Location:2012 Annual Report
1a. Objectives (from AD-416):
Objective 1: Identify optimal strategies for incorporating bioenergy crops into irrigated Pacific Northwest Region cropping systems. • Sub-objective 1.A. Evaluate the impacts of harvest of C3 and C4 grass perennial biomass crops and the removal of crop residues on carbon sequestration, nutrient dynamics, and soil quality in irrigated Pacific Northwest crop rotations. • Sub-objective 1.B. Determine the efficacy of co-products from agricultural-based energy production on weed and disease control and soil fertility improvement in irrigated crop production systems. Objective 2. Identify optimal combinations of management practices to lower total production costs while maintaining market quality of irrigated potato-based production systems. • Sub-objective 2.A. Determine the impact of reduced tillage on soil conservation/erosion soil physical properties, the mechanisms controlling carbon and nitrogen cycling, and trace gas (CO2, N2O, CH4) fluxes and C sequestration and the yield and quality response of potato and rotational crops. • Sub-objective 2.B. Evaluate the effects of deficit irrigation practices on potato yield and tuber quality. • Sub-objective 2.C. Validate the ARS Potato Growth Simulation Model for the irrigated inland Pacific Northwest region. Objective 3. Develop ecologically-based management strategies that enhance vegetable yields and soil quality in irrigated organic production systems. • Sub-objective 3.A. Quantify key soil agroecological processes (carbon and nitrogen cycling) and application rates of organic amendments that optimize physiological development (nitrogen capture, plant growth rate) of potato under irrigated organic cropping systems. • Sub-objective 3.B. Integrate hybrids with weed suppressive traits into organic specialty crop production systems.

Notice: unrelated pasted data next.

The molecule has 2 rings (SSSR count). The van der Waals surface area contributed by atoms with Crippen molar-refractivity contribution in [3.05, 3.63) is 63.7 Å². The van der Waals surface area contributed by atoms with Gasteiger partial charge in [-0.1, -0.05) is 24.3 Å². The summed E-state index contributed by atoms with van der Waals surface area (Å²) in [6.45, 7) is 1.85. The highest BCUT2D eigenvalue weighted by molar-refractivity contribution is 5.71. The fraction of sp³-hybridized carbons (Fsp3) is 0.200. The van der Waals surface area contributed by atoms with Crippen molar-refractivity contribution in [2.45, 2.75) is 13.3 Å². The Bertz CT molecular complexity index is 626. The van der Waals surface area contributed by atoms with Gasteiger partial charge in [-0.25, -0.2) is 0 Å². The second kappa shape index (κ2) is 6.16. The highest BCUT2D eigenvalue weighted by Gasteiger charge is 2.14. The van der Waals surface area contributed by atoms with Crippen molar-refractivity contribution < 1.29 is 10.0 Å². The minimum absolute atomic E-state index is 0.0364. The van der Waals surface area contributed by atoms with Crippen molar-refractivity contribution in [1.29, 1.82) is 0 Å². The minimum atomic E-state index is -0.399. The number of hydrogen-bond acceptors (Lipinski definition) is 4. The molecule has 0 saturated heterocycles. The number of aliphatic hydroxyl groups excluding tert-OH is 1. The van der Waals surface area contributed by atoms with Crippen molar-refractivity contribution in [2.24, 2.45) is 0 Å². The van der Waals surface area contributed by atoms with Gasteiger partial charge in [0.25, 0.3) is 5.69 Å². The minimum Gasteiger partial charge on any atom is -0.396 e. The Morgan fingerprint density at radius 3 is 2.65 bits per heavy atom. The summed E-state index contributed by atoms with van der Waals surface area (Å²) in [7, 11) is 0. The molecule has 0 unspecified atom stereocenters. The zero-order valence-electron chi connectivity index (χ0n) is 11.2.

1b. Approach (from AD-416):
Long-term sustainability of potato production in the Pacific Northwest will depend not only on balancing the physiological production requirements, but also overcoming additional constraints to system productivity and profitability. Assessing sustainability and the basic interactions among system components are multifaceted tasks that require long-term studies integrating a multidisciplinary approach to understand system constraints and also provide data needed to support evaluation of impacts of specialty crops by system modelers. Improved cropping systems will be developed that reduce erosion, reclaim excess N, build organic matter, and suppress pests and improve soil and environmental quality and economic viability. Application of conservation tillage to specialty cropping systems will be investigated to evaluate improving environmental, biological and economic sustainability. With the expansion of the bioenergy industry in the U.S. and state and regional mandates for biofuel blending, have made biofuels a high priority issue for the USDA. The expansion of the biofuel industry on potato and other specialty crop production will be investigated. The projected growth of the ethanol and biodiesel industries in the PNW will produce large quantities of organic-based co-products. These co-products are much greater than what can be utilized locally as a source of animal feed, so alternative value added uses will be investigated. The use of these co-products could be used to offset the high costs of nutritional and pest control requirements of potato and specialty crops. The demand for organic produce continues to expand and is of increasing interest to PNW growers. Managing weeds and providing adequate nutrients are the two major production issues for organic producers. Economical and environmentally friendly solutions are needed for organic producers to increase production efficiency by management of weeds and nutrients.
3. Progress Report: